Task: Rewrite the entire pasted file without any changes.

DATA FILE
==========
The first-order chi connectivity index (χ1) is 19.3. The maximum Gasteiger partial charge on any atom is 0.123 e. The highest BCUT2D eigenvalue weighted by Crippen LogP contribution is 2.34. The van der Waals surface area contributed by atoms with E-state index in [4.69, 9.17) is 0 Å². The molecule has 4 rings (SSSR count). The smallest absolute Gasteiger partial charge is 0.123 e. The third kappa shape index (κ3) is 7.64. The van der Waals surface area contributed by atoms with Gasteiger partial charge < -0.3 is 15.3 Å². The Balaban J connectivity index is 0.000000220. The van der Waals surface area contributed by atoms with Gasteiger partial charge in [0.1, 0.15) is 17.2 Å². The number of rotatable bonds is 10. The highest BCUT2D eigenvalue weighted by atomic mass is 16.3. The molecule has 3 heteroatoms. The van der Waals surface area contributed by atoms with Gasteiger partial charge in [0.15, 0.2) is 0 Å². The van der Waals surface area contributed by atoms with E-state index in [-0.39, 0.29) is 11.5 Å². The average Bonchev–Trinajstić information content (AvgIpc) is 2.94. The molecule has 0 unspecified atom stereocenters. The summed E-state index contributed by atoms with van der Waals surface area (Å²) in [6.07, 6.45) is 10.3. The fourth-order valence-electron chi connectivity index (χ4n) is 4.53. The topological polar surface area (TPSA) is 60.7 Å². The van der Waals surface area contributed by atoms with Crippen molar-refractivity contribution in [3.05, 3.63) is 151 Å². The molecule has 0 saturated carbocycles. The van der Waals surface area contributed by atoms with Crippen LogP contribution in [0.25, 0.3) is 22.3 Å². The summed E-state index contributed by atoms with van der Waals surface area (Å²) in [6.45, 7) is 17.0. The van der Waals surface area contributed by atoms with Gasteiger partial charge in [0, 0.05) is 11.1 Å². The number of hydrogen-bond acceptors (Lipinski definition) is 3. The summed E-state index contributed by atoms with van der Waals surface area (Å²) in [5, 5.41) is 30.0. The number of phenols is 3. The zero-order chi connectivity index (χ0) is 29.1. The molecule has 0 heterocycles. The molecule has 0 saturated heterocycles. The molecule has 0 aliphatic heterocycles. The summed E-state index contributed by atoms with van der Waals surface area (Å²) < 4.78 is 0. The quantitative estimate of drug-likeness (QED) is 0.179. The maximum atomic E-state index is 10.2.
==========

The first-order chi connectivity index (χ1) is 19.3. The maximum Gasteiger partial charge on any atom is 0.123 e. The highest BCUT2D eigenvalue weighted by Crippen LogP contribution is 2.34. The van der Waals surface area contributed by atoms with E-state index in [4.69, 9.17) is 0 Å². The molecule has 4 rings (SSSR count). The smallest absolute Gasteiger partial charge is 0.123 e. The third kappa shape index (κ3) is 7.64. The van der Waals surface area contributed by atoms with Gasteiger partial charge < -0.3 is 15.3 Å². The Balaban J connectivity index is 0.000000220. The van der Waals surface area contributed by atoms with Gasteiger partial charge in [0.1, 0.15) is 17.2 Å². The number of rotatable bonds is 10. The highest BCUT2D eigenvalue weighted by atomic mass is 16.3. The molecule has 3 heteroatoms. The van der Waals surface area contributed by atoms with Gasteiger partial charge in [0.15, 0.2) is 0 Å². The van der Waals surface area contributed by atoms with E-state index in [-0.39, 0.29) is 11.5 Å². The average Bonchev–Trinajstić information content (AvgIpc) is 2.94. The molecule has 0 unspecified atom stereocenters. The summed E-state index contributed by atoms with van der Waals surface area (Å²) in [6.07, 6.45) is 10.3. The fourth-order valence-electron chi connectivity index (χ4n) is 4.53. The topological polar surface area (TPSA) is 60.7 Å². The van der Waals surface area contributed by atoms with Crippen molar-refractivity contribution in [3.05, 3.63) is 151 Å². The molecule has 0 saturated carbocycles. The van der Waals surface area contributed by atoms with Crippen LogP contribution in [0.25, 0.3) is 22.3 Å². The summed E-state index contributed by atoms with van der Waals surface area (Å²) in [6.45, 7) is 17.0. The van der Waals surface area contributed by atoms with Gasteiger partial charge in [0, 0.05) is 11.1 Å². The number of hydrogen-bond acceptors (Lipinski definition) is 3. The summed E-state index contributed by atoms with van der Waals surface area (Å²) in [5, 5.41) is 30.0. The number of phenols is 3. The zero-order chi connectivity index (χ0) is 29.1. The molecule has 0 heterocycles. The molecule has 0 saturated heterocycles. The molecule has 0 aliphatic heterocycles. The summed E-state index contributed by atoms with van der Waals surface area (Å²) < 4.78 is 0. The quantitative estimate of drug-likeness (QED) is 0.179. The maximum atomic E-state index is 10.2.